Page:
I am greatly looking forward to seeing the postman today, as he'll have my order from Makerbot with the dissolvable plastic, as well as the parts I will need to rebuild my stepper extruder properly, and eliminate the DC extruder.
I finished printing the new mount. Checking in the control panel after the print revealed to my pleasure that the /other/ extruder, the one I didn't use in the print, was at a nice cool 30degrees still.
I wonder if I should have designed the mount to use the existing bolts on the front of the bridge. I guess I'd like 4 bolts for it though, so this is probably OK, even if the other way means less destruction.
If the big 'shadows' on my dual-color prints didn't make it clear I'm not doing anything to combat ooze presently, the print of this new mount will...
My box from Makerbot Industries showed up today. It had 4lbs of PVA, plus a handful of 606 bearings and those wonderful MK5 drive gears. So I rebuilt my second stepper extruder, and put on the new mount all at the same time.
The new mount works as advertised; it makes leveling much easier, and taking off the whole second extruder when you want to go back to 'normal' a snap. I recommend it. It also makes mounting everything a lot easier.
It does require you to drill 4 holes in your acrylic bridge. Drilling acrylic is supposed to be very tricky. I actually used a dremel instead of a drill, with a bit I dunno the name of, but I'll post a photo. I went slow, it cut like butter; I wasn't worried about cracking it at any point. My room does still have the faint aroma of my 8th grade shop class, where we all made acrylic salad spoons. Mom still uses it, 20 years later.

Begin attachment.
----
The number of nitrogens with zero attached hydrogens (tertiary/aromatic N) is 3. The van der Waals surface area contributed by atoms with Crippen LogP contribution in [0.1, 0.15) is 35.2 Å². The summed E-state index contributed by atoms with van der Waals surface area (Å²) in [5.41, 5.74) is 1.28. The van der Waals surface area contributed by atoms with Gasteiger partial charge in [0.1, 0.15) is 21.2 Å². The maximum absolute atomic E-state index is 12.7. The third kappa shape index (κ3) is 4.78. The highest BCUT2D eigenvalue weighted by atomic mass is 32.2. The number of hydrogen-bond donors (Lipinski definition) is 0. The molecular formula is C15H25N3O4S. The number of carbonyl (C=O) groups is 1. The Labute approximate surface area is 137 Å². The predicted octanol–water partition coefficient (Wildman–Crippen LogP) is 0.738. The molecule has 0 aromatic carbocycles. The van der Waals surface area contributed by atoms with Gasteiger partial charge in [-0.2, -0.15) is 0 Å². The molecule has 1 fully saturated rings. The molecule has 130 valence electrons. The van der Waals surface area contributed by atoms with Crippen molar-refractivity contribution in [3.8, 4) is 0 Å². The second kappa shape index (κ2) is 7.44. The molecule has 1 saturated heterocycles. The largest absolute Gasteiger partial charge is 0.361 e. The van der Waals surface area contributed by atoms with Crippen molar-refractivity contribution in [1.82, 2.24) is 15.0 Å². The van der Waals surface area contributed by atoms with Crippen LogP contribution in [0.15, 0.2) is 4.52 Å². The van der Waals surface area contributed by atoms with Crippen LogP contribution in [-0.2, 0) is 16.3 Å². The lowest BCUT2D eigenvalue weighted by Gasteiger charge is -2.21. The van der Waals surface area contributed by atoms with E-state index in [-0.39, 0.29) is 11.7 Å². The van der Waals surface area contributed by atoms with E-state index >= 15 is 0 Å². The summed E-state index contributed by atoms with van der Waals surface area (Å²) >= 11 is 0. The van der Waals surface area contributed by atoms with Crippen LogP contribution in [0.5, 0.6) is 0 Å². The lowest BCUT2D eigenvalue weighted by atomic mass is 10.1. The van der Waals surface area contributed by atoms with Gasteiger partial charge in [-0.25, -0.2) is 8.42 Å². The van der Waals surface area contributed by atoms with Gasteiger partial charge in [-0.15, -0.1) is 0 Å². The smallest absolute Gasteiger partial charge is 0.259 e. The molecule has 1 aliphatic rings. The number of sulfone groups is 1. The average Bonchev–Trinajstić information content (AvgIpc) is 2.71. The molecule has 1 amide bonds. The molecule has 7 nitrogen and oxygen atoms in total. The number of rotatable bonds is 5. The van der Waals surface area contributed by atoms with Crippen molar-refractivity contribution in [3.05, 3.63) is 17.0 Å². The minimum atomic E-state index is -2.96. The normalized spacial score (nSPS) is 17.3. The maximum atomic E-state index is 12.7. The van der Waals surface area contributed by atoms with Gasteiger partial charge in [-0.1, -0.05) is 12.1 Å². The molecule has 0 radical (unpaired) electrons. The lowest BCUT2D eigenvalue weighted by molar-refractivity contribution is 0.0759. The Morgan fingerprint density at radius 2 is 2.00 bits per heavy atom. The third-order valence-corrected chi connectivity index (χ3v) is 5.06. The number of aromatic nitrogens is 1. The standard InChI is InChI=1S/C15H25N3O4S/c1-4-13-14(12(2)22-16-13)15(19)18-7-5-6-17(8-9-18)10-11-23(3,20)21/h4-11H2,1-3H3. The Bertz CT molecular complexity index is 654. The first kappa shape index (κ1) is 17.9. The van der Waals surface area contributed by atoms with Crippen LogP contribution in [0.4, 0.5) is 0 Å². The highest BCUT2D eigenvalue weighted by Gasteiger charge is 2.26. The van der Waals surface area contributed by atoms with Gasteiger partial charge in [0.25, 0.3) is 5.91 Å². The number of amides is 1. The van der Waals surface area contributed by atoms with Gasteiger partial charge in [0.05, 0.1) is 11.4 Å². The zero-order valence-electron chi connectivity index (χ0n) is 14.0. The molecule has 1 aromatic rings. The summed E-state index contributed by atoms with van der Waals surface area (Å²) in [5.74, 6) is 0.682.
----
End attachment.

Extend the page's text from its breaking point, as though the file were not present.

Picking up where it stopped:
The only real problem I have remaining is the ooze creating a mess that frequently gets rolled into the model and turns it into a mess. Since I've got two functioning stepper extruders now, I'm working on additions to my combine script to handle reversing the filament feed in a sensible way when switching off heads. There will be a new version of the script up soon, and new photos.
If I solve the ooze issue to my satisfaction, I'll be ready to mark this WIP as done.
.... and I have now, in the latest version of the script. I'll write up full documentation under INSTRUCTIONS and call this finished.
Thanks for reading... and good luck with your dual-extruder printing!!
Once again, I owe thanks to everyone on IRC Freenode, especially Kliment this time for his encyclopedic knowledge of Gcodes. And thanks to RepG coders for having done most of the work. And thanks to my very patient fiance.
A BIG FAT WARNING:
Until you're SURE of what you're doing, keep one hand on the power button and be thinking several Gcodes ahead of your printer at all times.